WOODS HOLE, Mass., May 29 (UPI) -- New evidence suggests climate change led to the collapse of the ancient Indus Valley civilization of south Asia 4,000 years ago, U.S. researchers say.
The Bronze Age civilization, spread over what are now Pakistan, northwest India, and eastern Afghanistan, was the largest but least known of the first great urban cultures that also included Egypt and Mesopotamia.
Like their contemporaries, the Harappans, named for one of their largest cities, lived next to rivers that annually watered their lands and allowed an agricultural society to flourish.
However, numerous remains of Harappan settlements have been found in what is today a vast desert region far from any flowing river.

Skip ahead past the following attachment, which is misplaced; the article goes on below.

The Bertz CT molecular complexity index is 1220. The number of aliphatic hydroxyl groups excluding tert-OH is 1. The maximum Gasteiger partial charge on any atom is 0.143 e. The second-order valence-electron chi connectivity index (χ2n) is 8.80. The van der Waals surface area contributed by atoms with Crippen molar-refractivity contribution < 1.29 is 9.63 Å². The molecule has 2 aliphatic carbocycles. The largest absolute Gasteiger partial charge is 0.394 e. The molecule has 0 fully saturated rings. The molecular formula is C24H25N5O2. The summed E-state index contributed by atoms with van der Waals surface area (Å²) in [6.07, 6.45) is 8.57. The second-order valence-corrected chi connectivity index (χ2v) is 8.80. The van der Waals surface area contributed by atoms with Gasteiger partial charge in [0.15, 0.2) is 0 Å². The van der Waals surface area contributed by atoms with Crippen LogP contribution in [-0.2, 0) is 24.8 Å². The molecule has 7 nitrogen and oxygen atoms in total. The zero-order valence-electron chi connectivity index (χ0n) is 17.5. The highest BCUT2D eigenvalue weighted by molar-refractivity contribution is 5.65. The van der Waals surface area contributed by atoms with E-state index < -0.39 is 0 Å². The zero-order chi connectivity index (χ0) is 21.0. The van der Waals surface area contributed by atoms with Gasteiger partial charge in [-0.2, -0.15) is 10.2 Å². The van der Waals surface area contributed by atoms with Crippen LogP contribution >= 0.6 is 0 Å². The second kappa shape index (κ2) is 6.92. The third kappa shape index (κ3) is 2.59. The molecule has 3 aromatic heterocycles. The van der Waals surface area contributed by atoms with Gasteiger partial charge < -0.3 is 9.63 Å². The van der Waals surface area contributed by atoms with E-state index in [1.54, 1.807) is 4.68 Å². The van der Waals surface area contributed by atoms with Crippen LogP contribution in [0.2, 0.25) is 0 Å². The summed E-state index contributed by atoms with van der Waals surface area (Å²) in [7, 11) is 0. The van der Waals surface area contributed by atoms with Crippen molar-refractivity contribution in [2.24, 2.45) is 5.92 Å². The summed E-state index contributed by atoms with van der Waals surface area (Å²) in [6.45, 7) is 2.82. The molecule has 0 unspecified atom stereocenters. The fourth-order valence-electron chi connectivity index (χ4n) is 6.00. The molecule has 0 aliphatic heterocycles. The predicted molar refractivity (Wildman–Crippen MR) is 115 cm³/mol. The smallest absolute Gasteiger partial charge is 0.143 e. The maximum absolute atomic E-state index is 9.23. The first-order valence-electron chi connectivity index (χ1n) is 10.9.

Researchers from the Woods Hole Oceanographic Institution in Massachusetts say archaeological evidence combined with state-of-the-art geoscience technologies suggests a decline in monsoon rains led to weakened river dynamics and played a critical role in the collapse of the Harappan culture.
"The Harappans were an enterprising people taking advantage of a window of opportunity -- a kind of "Goldilocks civilization," Woods Hole researcher Liviu Giosan said.
"As monsoon drying subdued devastating floods, the land nearby the rivers -- still fed with water and rich silt -- was just right for agriculture. This lasted for almost 2,000 years, but continued aridification closed this favorable window in the end."
The Indus civilization, which had been built on bumper crop surpluses along the Indus and the Ghaggar-Hakra rivers in the earlier wetter era, could not sustain itself as the rivers dwindled and dried up, researchers said.